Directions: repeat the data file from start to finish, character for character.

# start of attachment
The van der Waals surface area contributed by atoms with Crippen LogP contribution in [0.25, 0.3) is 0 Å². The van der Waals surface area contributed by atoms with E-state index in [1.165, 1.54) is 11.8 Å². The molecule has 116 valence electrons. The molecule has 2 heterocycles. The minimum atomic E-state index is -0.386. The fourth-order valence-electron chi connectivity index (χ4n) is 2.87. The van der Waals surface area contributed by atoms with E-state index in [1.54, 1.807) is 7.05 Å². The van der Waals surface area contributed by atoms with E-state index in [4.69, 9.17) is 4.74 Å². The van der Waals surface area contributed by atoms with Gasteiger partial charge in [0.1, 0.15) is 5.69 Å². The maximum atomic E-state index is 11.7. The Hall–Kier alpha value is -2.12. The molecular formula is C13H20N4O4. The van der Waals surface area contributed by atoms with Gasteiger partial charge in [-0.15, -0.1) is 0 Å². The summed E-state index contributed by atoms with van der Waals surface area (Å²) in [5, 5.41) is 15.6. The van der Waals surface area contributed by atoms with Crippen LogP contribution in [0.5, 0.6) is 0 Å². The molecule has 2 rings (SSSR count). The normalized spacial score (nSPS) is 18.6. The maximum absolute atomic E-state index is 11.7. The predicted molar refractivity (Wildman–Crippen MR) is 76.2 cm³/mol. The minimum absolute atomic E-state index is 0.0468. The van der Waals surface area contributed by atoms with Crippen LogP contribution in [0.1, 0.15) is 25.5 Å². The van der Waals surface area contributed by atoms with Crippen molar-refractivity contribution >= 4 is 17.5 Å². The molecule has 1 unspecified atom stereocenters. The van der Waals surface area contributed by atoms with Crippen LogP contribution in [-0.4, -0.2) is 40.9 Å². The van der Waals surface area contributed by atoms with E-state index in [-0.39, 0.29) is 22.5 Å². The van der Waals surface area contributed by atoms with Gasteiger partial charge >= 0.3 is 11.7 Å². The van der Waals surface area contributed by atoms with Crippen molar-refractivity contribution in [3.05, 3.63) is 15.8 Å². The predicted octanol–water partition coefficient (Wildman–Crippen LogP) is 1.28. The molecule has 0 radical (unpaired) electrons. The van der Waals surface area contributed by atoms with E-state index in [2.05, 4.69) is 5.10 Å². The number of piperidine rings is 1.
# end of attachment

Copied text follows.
The van der Waals surface area contributed by atoms with Crippen LogP contribution in [0.25, 0.3) is 0 Å². The van der Waals surface area contributed by atoms with E-state index in [1.165, 1.54) is 11.8 Å². The molecule has 116 valence electrons. The molecule has 2 heterocycles. The minimum atomic E-state index is -0.386. The fourth-order valence-electron chi connectivity index (χ4n) is 2.87. The van der Waals surface area contributed by atoms with E-state index in [1.54, 1.807) is 7.05 Å². The van der Waals surface area contributed by atoms with E-state index in [4.69, 9.17) is 4.74 Å². The van der Waals surface area contributed by atoms with Gasteiger partial charge in [0.1, 0.15) is 5.69 Å². The maximum atomic E-state index is 11.7. The Hall–Kier alpha value is -2.12. The molecular formula is C13H20N4O4. The van der Waals surface area contributed by atoms with Gasteiger partial charge in [-0.15, -0.1) is 0 Å². The summed E-state index contributed by atoms with van der Waals surface area (Å²) in [5, 5.41) is 15.6. The van der Waals surface area contributed by atoms with Crippen LogP contribution in [0.5, 0.6) is 0 Å². The molecule has 2 rings (SSSR count). The normalized spacial score (nSPS) is 18.6. The maximum absolute atomic E-state index is 11.7. The predicted molar refractivity (Wildman–Crippen MR) is 76.2 cm³/mol. The minimum absolute atomic E-state index is 0.0468. The van der Waals surface area contributed by atoms with Crippen LogP contribution in [0.1, 0.15) is 25.5 Å². The van der Waals surface area contributed by atoms with Crippen molar-refractivity contribution >= 4 is 17.5 Å². The molecule has 1 unspecified atom stereocenters. The van der Waals surface area contributed by atoms with Crippen LogP contribution in [-0.4, -0.2) is 40.9 Å². The van der Waals surface area contributed by atoms with E-state index in [-0.39, 0.29) is 22.5 Å². The van der Waals surface area contributed by atoms with Gasteiger partial charge >= 0.3 is 11.7 Å². The van der Waals surface area contributed by atoms with Crippen molar-refractivity contribution in [3.05, 3.63) is 15.8 Å². The predicted octanol–water partition coefficient (Wildman–Crippen LogP) is 1.28. The molecule has 0 radical (unpaired) electrons. The van der Waals surface area contributed by atoms with E-state index in [2.05, 4.69) is 5.10 Å². The number of piperidine rings is 1.